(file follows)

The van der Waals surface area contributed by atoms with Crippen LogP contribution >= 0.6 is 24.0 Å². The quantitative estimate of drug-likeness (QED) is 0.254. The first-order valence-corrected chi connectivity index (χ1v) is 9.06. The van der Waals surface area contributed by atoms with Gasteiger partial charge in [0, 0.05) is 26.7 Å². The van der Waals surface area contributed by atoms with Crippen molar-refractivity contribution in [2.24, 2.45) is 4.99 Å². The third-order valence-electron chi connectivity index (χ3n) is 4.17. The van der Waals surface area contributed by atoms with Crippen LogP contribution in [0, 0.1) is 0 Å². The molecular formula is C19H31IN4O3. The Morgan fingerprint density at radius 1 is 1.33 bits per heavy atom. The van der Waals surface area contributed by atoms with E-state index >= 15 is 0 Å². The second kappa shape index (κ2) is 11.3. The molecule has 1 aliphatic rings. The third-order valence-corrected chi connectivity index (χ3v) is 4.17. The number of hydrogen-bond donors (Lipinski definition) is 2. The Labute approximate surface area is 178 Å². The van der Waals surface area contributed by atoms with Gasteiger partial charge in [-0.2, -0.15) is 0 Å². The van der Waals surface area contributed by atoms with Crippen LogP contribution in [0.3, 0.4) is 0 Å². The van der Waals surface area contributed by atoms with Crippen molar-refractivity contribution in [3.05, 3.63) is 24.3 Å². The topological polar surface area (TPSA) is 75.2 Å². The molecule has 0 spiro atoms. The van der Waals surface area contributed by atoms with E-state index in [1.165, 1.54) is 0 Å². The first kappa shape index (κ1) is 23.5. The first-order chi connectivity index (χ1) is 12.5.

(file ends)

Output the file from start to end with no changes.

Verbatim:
The van der Waals surface area contributed by atoms with Crippen LogP contribution >= 0.6 is 24.0 Å². The quantitative estimate of drug-likeness (QED) is 0.254. The first-order valence-corrected chi connectivity index (χ1v) is 9.06. The van der Waals surface area contributed by atoms with Gasteiger partial charge in [0, 0.05) is 26.7 Å². The van der Waals surface area contributed by atoms with Crippen molar-refractivity contribution in [2.24, 2.45) is 4.99 Å². The third-order valence-electron chi connectivity index (χ3n) is 4.17. The van der Waals surface area contributed by atoms with Crippen LogP contribution in [0, 0.1) is 0 Å². The molecular formula is C19H31IN4O3. The Morgan fingerprint density at radius 1 is 1.33 bits per heavy atom. The van der Waals surface area contributed by atoms with E-state index >= 15 is 0 Å². The second kappa shape index (κ2) is 11.3. The molecule has 1 aliphatic rings. The third-order valence-corrected chi connectivity index (χ3v) is 4.17. The number of hydrogen-bond donors (Lipinski definition) is 2. The Labute approximate surface area is 178 Å². The van der Waals surface area contributed by atoms with Gasteiger partial charge in [-0.2, -0.15) is 0 Å². The van der Waals surface area contributed by atoms with Crippen LogP contribution in [0.3, 0.4) is 0 Å². The van der Waals surface area contributed by atoms with Crippen molar-refractivity contribution in [3.05, 3.63) is 24.3 Å². The topological polar surface area (TPSA) is 75.2 Å². The molecule has 0 spiro atoms. The van der Waals surface area contributed by atoms with E-state index in [1.165, 1.54) is 0 Å². The first kappa shape index (κ1) is 23.5. The first-order chi connectivity index (χ1) is 12.5.